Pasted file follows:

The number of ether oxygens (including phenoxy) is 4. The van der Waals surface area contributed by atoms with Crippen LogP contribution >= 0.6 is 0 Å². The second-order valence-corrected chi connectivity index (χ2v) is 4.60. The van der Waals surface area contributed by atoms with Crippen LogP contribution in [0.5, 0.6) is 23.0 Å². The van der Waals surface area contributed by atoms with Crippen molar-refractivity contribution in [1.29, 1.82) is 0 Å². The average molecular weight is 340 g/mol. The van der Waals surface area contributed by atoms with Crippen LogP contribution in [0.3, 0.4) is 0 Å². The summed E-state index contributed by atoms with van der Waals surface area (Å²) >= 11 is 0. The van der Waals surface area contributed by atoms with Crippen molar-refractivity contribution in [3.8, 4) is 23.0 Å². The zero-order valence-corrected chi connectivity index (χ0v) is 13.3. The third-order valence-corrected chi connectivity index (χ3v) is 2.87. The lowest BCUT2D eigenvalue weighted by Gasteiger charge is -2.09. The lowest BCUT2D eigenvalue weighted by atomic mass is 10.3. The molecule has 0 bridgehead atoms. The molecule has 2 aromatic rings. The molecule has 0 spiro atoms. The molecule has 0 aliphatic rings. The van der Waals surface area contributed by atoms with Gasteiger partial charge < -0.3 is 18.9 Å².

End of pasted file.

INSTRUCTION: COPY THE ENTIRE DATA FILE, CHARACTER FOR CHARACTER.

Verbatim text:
The number of ether oxygens (including phenoxy) is 4. The van der Waals surface area contributed by atoms with Crippen LogP contribution >= 0.6 is 0 Å². The second-order valence-corrected chi connectivity index (χ2v) is 4.60. The van der Waals surface area contributed by atoms with Crippen LogP contribution in [0.5, 0.6) is 23.0 Å². The van der Waals surface area contributed by atoms with Crippen molar-refractivity contribution in [1.29, 1.82) is 0 Å². The average molecular weight is 340 g/mol. The van der Waals surface area contributed by atoms with Crippen LogP contribution in [0.3, 0.4) is 0 Å². The summed E-state index contributed by atoms with van der Waals surface area (Å²) >= 11 is 0. The van der Waals surface area contributed by atoms with Crippen molar-refractivity contribution in [3.8, 4) is 23.0 Å². The zero-order valence-corrected chi connectivity index (χ0v) is 13.3. The third-order valence-corrected chi connectivity index (χ3v) is 2.87. The lowest BCUT2D eigenvalue weighted by Gasteiger charge is -2.09. The lowest BCUT2D eigenvalue weighted by atomic mass is 10.3. The molecule has 0 bridgehead atoms. The molecule has 2 aromatic rings. The molecule has 0 spiro atoms. The molecule has 0 aliphatic rings. The van der Waals surface area contributed by atoms with Gasteiger partial charge < -0.3 is 18.9 Å².